Mexico battles rising fuel theft
Mexico City, 8 May (Argus) — Mexico is cracking down on fuel theft, with lethal consequences.
Four Mexican soldiers were killed and 10 wounded in an open firefight last week when military forces responded to reports of illegal fuel pipeline tapping in the southern state of Puebla.
Despite various attempts over the years, state-run Pemex and the country's security forces have failed to significantly reduce fuel theft — a phenomenon that has caused losses estimated in the billions of dollars and could discourage potential investors, observers told Argus.
Illegal tapping, also known as "milking," has existed for decades in Mexico, but has become a bigger problem as the country liberalizes price controls in its fuel market, a key pillar of the 2014 energy reform. Official fuel prices rose 14-20pc in January, making fuel theft even more profitable. The country is seeking private investment to build much-needed fuel infrastructure.
Widespread fuel theft, accompanied by financial losses at Pemex estimated at more than $1bn/year, is likely to deter potential investors, sources said.
"No private company will want to invest in pipelines in Mexico with this problem," an adviser with the energy ministry's fuel division told Argus.
Pemex recently stopped releasing data related to fuel theft.
In a March interview on a local radio show, Carlos Murrieta Cummings, who heads Pemex's downstream division, estimated that the company had lost about 26,000 b/d throughout 2016, costing the company 30bn pesos ($1.5bn).
Sources have told Argus that Pemex is likely underestimating losses.
According to previous Pemex declarations, pipelines that register the highest number of occurrences are the Cadereyta-Madero, the Minatitlan-Mexico-Puebla and the Tula-Aguascalientes-Zacatecas segments, with fuel theft occasionally leading to shortages in gasoline and diesel in the region.
Pemex has just completed its first-ever open season for fuel transportation and storage capacity this month. The company awarded 320,679 bl of terminal capacity for regular, premium, and diesel storage, and 9,535 b/d of pipeline capacity for three years in the northwestern state of Baja California and Sonora to US refiner Tesoro.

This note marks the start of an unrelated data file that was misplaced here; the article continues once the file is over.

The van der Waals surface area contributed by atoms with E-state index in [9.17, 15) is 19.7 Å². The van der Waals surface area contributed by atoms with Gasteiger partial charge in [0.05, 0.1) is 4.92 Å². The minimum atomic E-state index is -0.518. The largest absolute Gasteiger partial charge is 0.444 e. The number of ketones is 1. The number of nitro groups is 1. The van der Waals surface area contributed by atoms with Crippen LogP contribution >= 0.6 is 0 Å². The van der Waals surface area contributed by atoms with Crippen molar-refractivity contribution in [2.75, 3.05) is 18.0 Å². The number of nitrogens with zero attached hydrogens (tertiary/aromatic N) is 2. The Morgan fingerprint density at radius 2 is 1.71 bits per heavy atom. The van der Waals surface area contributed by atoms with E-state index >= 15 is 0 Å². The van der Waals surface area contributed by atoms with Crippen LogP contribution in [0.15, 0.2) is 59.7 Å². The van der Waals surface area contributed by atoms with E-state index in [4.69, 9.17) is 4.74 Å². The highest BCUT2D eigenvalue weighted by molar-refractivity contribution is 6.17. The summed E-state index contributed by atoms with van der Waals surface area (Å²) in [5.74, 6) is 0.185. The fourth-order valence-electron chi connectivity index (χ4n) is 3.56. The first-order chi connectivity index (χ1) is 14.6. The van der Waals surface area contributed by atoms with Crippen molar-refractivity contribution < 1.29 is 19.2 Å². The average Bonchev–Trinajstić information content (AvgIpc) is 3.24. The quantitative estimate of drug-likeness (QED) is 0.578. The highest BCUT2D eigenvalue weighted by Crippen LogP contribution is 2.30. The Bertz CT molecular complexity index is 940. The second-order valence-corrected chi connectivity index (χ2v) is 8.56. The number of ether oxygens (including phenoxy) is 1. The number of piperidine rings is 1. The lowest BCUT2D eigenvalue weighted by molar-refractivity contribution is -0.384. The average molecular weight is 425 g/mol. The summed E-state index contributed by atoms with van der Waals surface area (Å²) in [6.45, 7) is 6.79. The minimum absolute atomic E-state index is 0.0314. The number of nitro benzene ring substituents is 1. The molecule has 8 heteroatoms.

More open seasons will follow in other states along the US border and the rest of the country throughout 2017.
Pemex Logistics, the division in charge of operating Pemex's infrastructure, first said it would not be responsible for any fuel stolen to third parties using Pemex's infrastructure. But Mexico's energy regulatory commission (CRE), which has the power to rule on these types of issues, quickly established that the transporter — in this case, Pemex Logistics — will be responsible for the products.
According to the CRE, the rules establish that if the transporter has invested to prevent and mitigate the risks of fuel theft, the commission will agree to incorporate in the transport tariff a portion that reflects those investments.
But sources, including an energy official, told Argus that Pemex had little money to invest in prevention, and can resort to its pipeline maintenance budget to attend to illegal oil tapping-related damage.
Fuel theft became a large-scale phenomenon in the late 2000s in the wake of former president Felipe Calderon's war on drugs, which begun in 2006.
With dwindling drug trafficking revenues, organized crime groups increasingly relied on alternative streams of income, such as extortion, kidnapping and fuel theft. "In some states, it brings cartels more cash than selling drugs," a former member of Mexico's intelligence services (CISEN) familiar with the topic told Argus.
"The problem has become very profound, as authorities themselves are often involved," the government source added.
In 2015, authorities arrested two high-ranking police officers in Puebla, for taking part. Authorities found arms and gallons of stolen fuel inside the vehicle one of the officers was driving.
Marcial Diaz, a consultant at Lexoil, who assists a number of Mexican retailing groups in fuel infrastructure security, adds that criminals on the outside would also need inside information to know when to tap the pipelines, as fuel does not flow continuously but at random times of the day and night — a measure Pemex says is designed to prevent fuel theft.
"You need two to tango, not just the one guy outside," Diaz said. Diaz, who once worked at Pemex, says stolen gasoline and diesel is very easy to put on the market, with cartels threatening fuel retailers into selling it alongside regular product.
Pemex has launched various initiatives to try and address the problem. In 2014, it invested $282mn in a new security system to monitor pressure drops. The following year, Pemex said it would start transporting unfinished products, which it would finish mixing in storage and distribution terminals, instead of refineries.
Pemex did not respond to requests asking whether the plan had been fully implemented.
The company also launched a new defense strategy unit, led by the military, to clamp down on oil theft and Mexico's congress had its own initiative, raising the maximum prison sentence from 10 to 35 years.
But the efforts have not brought the expected relief. In January of this year, Pemex asked that the state step in. By the end of that month, military forces had increased their presence in hard-hit regions by nearly 60pc.